Ice Age art: Arrival of the modern Mind

Our tiny little blue dot, floating silently in the vast, cold and barren expanses of space, is a little over 4.5 billion years old. In its early, formative period, it was most unsuitable for living organisms. Geographically, things were extremely brutal, while an army of meteorites bombarded the planet with fiery malevolence.
Then the planet began to cool and thus was laid the foundation of the earth. It must have been something special, a time when the “morning stars sang together and all the angels shouted for joy”, as Job explained quite wonderfully.
Less than a billion years after Earth came into being, she breathed the first tiny drops of life into her great expanse. And then, millions and millions of years later, what started off as single-celled prokaryotic cells, through the labyrinthine and chaotic nature of evolution, resulted in us, homo sapiens.
We were, 200,000 years ago, quite primitive, animalistic even. And then there was the dawn of man, a sudden illumination befalling humanity when words didn’t exist. What magic triggered this sudden spark of consciousness, we will never know. Stanley Kubrick’s black monolith as an answer, abstract and alien, more than suffices as a reason.
Beyond this everything changed. Man became sentient and ever since then, it has never been enough to just exist, to live and die and see the world for what it really is. Je pense, donc je suis, René Descartes observed. Man started to believe in the transcendental and, through the blossoming of culture, began to distinguish himself from animals. Man was always destined for greatness is now the prevailing ideology.
This deep history underscores Ice Age Art: The Arrival of the Modern Mind at the British Museum. Coming with the tagline “an exhibition 40,000 in the making”, this show revels in the artistic achievements of our ancestors, who, regardless of the challenging environment they lived in, found it necessary to engage in culture. To make art was “to be”.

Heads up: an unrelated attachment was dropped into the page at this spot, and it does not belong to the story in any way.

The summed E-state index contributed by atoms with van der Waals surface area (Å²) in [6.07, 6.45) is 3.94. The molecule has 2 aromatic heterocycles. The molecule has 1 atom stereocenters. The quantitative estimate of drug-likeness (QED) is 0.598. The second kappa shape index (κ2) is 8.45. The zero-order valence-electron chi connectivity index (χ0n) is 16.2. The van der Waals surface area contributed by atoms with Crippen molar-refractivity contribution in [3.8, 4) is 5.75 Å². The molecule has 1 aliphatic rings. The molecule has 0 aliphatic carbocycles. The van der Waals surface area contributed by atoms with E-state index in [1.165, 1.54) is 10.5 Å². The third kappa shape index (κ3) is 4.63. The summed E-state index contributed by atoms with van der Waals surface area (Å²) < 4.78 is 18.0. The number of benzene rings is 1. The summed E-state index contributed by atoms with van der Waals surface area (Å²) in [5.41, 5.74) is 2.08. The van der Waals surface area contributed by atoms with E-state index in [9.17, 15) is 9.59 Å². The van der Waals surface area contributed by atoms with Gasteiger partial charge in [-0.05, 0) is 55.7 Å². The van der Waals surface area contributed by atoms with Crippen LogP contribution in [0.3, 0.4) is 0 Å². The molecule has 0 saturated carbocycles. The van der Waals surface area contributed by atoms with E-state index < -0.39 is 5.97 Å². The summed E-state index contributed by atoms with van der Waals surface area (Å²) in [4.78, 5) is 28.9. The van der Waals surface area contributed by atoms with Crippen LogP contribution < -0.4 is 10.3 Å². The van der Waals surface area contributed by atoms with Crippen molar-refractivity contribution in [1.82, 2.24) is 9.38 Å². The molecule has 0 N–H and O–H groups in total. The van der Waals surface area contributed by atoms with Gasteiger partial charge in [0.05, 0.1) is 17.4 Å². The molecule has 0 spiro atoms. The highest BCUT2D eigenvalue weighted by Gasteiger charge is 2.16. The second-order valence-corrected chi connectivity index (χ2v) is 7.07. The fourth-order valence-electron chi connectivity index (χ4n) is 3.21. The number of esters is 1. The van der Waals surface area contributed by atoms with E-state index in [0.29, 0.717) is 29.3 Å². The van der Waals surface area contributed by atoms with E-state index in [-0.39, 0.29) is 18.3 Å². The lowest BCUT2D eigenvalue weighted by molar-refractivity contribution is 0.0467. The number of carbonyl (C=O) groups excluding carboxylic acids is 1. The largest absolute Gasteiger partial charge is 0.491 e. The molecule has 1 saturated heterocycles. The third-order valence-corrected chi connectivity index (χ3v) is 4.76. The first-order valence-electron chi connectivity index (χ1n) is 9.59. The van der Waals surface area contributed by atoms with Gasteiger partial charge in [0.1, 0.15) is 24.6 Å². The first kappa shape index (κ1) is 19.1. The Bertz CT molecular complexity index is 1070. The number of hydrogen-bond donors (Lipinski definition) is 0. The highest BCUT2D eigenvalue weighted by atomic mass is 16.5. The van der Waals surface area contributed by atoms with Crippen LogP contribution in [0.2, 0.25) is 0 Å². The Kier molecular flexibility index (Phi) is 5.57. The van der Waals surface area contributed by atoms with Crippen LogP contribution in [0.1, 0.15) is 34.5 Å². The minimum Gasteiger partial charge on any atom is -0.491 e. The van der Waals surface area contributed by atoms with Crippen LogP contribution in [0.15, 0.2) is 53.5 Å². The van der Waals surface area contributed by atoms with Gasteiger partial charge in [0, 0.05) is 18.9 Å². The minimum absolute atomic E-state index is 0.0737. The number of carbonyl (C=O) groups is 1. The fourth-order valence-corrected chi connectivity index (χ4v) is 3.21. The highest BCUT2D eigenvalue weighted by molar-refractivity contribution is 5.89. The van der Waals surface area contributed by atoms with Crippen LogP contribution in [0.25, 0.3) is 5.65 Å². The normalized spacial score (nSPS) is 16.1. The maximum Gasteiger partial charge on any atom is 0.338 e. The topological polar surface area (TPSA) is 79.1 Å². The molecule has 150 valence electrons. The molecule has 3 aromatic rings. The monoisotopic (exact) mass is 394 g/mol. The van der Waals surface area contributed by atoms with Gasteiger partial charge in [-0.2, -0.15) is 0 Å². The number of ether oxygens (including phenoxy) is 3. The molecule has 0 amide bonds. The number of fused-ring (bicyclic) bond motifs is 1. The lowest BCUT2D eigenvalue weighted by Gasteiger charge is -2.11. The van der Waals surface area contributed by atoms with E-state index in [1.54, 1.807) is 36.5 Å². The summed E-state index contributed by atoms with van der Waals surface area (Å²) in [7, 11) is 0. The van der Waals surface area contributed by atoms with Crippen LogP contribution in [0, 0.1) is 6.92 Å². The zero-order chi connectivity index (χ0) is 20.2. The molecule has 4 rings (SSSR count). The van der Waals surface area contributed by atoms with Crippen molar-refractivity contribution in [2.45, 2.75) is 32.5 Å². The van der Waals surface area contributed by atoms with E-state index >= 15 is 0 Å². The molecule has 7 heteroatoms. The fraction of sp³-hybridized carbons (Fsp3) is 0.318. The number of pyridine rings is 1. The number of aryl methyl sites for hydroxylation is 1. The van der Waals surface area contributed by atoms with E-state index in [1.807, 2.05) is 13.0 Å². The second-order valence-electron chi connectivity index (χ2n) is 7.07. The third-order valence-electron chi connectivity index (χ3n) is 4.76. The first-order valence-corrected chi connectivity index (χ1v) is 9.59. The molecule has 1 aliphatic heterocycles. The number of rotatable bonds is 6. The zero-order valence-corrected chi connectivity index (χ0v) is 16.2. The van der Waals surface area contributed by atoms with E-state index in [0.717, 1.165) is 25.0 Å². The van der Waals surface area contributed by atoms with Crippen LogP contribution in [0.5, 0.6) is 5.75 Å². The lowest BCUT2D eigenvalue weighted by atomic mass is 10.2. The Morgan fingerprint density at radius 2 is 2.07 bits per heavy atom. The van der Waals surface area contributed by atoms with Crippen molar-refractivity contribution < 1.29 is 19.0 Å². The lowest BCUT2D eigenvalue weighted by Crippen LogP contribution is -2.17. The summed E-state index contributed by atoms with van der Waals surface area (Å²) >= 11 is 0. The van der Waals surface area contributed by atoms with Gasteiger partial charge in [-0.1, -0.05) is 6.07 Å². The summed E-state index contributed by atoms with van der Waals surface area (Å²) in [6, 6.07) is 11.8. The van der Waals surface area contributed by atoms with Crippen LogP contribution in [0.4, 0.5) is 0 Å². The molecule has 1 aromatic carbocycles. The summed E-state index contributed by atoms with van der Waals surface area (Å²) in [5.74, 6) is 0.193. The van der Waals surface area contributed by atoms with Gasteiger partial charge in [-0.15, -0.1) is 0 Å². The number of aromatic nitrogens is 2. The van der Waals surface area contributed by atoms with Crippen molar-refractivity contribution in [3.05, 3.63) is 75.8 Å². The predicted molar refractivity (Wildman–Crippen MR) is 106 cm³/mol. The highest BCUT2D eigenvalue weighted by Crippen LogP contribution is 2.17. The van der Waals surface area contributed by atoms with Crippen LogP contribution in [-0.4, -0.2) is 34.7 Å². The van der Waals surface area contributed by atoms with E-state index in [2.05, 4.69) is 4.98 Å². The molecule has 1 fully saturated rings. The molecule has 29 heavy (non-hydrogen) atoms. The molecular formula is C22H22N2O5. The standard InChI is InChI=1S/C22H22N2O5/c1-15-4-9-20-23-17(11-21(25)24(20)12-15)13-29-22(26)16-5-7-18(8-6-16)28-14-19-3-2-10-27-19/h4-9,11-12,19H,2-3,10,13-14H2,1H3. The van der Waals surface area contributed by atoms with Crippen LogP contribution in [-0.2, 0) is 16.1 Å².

It is revealing to take what we call archaeological finds and organise them as examples of art. The masters behind of these quite astonishing objects were skilful, thoughtful and creative individuals. They may not have been able to fully conceive of the artistic merit of what it was they were doing, but then, who needs that? Aesthetically they are divine and sometimes – more often than not perhaps – that is all that is needed. Art criticism and intellectual investigation has never been universal.
Needless to say, as can be derived from Lion Man – considered to be the oldest sculpture in the world (40,000 years old) – human thinking at this time was very modern indeed.
While the object on display at the museum is a replica – new pieces have been found warranting further investigation into it – we nevertheless get to experience early human originality in its earliest conception.
“New stimuli such as encounters with the indigenous population of Neanderthal people and the rigors of the cold climate at this time enabled their imaginations to flourish,” explained the British Museum.
“This resulted in the production of remarkable works of art, such as the famous painted caves in as Chauvet, Lascaux and Altamira, as well as lesser known pieces made from stone, bone, antler and ivory.”
A perfect example of this is an abstract work – abstract as can only be understood post modernism – was discovered in Lespunge, France. It is over 23,000 years old and nothing about it is archaic; it could easily be a product of the twentieth century avant-garde. It is almost impossible to accept that it was made during the last Ice Age.
“All art is the product of the remarkable structure and organisation of the modern brain,” says Jill Cook, curator of the show.
“By looking at the oldest European sculptures and drawings we are looking at the deep history of how our brains began to store, transform and communicate ideas as visual images. The exhibition will show that we can recognize and appreciate these images. Even if their messages and intentions are lost to us the skill and artistry will still astonish the viewer.”
Cadogan Tate’s professional art handlers deliver expert storage and moving solutions.